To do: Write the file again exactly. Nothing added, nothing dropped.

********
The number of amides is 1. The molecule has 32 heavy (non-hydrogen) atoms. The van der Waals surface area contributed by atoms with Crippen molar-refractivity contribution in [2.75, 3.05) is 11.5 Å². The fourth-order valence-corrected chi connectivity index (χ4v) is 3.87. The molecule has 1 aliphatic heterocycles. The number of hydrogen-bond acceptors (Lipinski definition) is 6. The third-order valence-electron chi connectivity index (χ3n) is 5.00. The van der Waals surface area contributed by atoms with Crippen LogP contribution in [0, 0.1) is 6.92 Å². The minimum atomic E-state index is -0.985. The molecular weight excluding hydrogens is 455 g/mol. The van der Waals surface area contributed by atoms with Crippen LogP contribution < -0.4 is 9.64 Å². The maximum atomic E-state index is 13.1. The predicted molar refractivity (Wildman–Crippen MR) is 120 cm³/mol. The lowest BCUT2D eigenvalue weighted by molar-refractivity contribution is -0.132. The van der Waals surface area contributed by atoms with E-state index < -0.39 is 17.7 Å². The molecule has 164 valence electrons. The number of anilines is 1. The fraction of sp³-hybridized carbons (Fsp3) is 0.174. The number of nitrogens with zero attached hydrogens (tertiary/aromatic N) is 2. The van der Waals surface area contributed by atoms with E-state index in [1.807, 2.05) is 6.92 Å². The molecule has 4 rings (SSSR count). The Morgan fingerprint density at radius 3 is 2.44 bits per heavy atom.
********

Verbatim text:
The number of amides is 1. The molecule has 32 heavy (non-hydrogen) atoms. The van der Waals surface area contributed by atoms with Crippen molar-refractivity contribution in [2.75, 3.05) is 11.5 Å². The fourth-order valence-corrected chi connectivity index (χ4v) is 3.87. The molecule has 1 aliphatic heterocycles. The number of hydrogen-bond acceptors (Lipinski definition) is 6. The third-order valence-electron chi connectivity index (χ3n) is 5.00. The van der Waals surface area contributed by atoms with Crippen LogP contribution in [0, 0.1) is 6.92 Å². The minimum atomic E-state index is -0.985. The molecular weight excluding hydrogens is 455 g/mol. The van der Waals surface area contributed by atoms with Crippen LogP contribution < -0.4 is 9.64 Å². The maximum atomic E-state index is 13.1. The predicted molar refractivity (Wildman–Crippen MR) is 120 cm³/mol. The lowest BCUT2D eigenvalue weighted by molar-refractivity contribution is -0.132. The van der Waals surface area contributed by atoms with E-state index < -0.39 is 17.7 Å². The molecule has 164 valence electrons. The number of anilines is 1. The fraction of sp³-hybridized carbons (Fsp3) is 0.174. The number of nitrogens with zero attached hydrogens (tertiary/aromatic N) is 2. The van der Waals surface area contributed by atoms with E-state index in [1.807, 2.05) is 6.92 Å². The molecule has 4 rings (SSSR count). The Morgan fingerprint density at radius 3 is 2.44 bits per heavy atom.